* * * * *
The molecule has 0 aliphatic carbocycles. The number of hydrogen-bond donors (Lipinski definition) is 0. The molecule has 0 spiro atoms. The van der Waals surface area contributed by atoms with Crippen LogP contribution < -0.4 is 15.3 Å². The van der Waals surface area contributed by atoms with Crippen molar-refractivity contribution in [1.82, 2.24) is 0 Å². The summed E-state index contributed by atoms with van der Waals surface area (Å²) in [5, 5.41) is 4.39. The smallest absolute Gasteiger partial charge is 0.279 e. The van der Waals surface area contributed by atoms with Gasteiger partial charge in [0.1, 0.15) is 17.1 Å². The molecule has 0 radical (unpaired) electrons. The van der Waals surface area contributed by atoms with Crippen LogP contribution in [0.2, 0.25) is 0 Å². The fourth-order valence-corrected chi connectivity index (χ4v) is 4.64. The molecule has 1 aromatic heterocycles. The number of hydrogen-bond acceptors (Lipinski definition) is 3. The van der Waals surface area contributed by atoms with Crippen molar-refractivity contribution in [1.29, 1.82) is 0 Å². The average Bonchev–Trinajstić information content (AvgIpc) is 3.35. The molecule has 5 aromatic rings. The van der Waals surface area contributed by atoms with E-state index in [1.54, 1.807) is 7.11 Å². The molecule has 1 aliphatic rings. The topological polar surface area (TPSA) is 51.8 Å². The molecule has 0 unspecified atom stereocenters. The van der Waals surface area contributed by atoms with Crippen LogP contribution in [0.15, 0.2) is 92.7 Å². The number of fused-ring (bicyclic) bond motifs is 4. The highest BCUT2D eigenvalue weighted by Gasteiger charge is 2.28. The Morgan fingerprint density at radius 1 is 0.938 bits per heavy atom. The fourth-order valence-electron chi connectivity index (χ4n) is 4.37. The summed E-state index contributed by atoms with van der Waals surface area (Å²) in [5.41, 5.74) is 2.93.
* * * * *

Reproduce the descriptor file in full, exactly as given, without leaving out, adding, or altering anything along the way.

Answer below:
The molecule has 0 aliphatic carbocycles. The number of hydrogen-bond donors (Lipinski definition) is 0. The molecule has 0 spiro atoms. The van der Waals surface area contributed by atoms with Crippen LogP contribution < -0.4 is 15.3 Å². The van der Waals surface area contributed by atoms with Crippen molar-refractivity contribution in [1.82, 2.24) is 0 Å². The summed E-state index contributed by atoms with van der Waals surface area (Å²) in [5, 5.41) is 4.39. The smallest absolute Gasteiger partial charge is 0.279 e. The van der Waals surface area contributed by atoms with Gasteiger partial charge in [0.1, 0.15) is 17.1 Å². The molecule has 0 radical (unpaired) electrons. The van der Waals surface area contributed by atoms with Crippen LogP contribution in [0.2, 0.25) is 0 Å². The fourth-order valence-corrected chi connectivity index (χ4v) is 4.64. The molecule has 1 aromatic heterocycles. The number of hydrogen-bond acceptors (Lipinski definition) is 3. The van der Waals surface area contributed by atoms with Crippen molar-refractivity contribution in [1.29, 1.82) is 0 Å². The average Bonchev–Trinajstić information content (AvgIpc) is 3.35. The molecule has 5 aromatic rings. The van der Waals surface area contributed by atoms with E-state index in [1.54, 1.807) is 7.11 Å². The molecule has 1 aliphatic rings. The topological polar surface area (TPSA) is 51.8 Å². The molecule has 0 unspecified atom stereocenters. The van der Waals surface area contributed by atoms with Crippen LogP contribution in [0.15, 0.2) is 92.7 Å². The number of fused-ring (bicyclic) bond motifs is 4. The highest BCUT2D eigenvalue weighted by Gasteiger charge is 2.28. The Morgan fingerprint density at radius 1 is 0.938 bits per heavy atom. The fourth-order valence-electron chi connectivity index (χ4n) is 4.37. The summed E-state index contributed by atoms with van der Waals surface area (Å²) in [5.41, 5.74) is 2.93.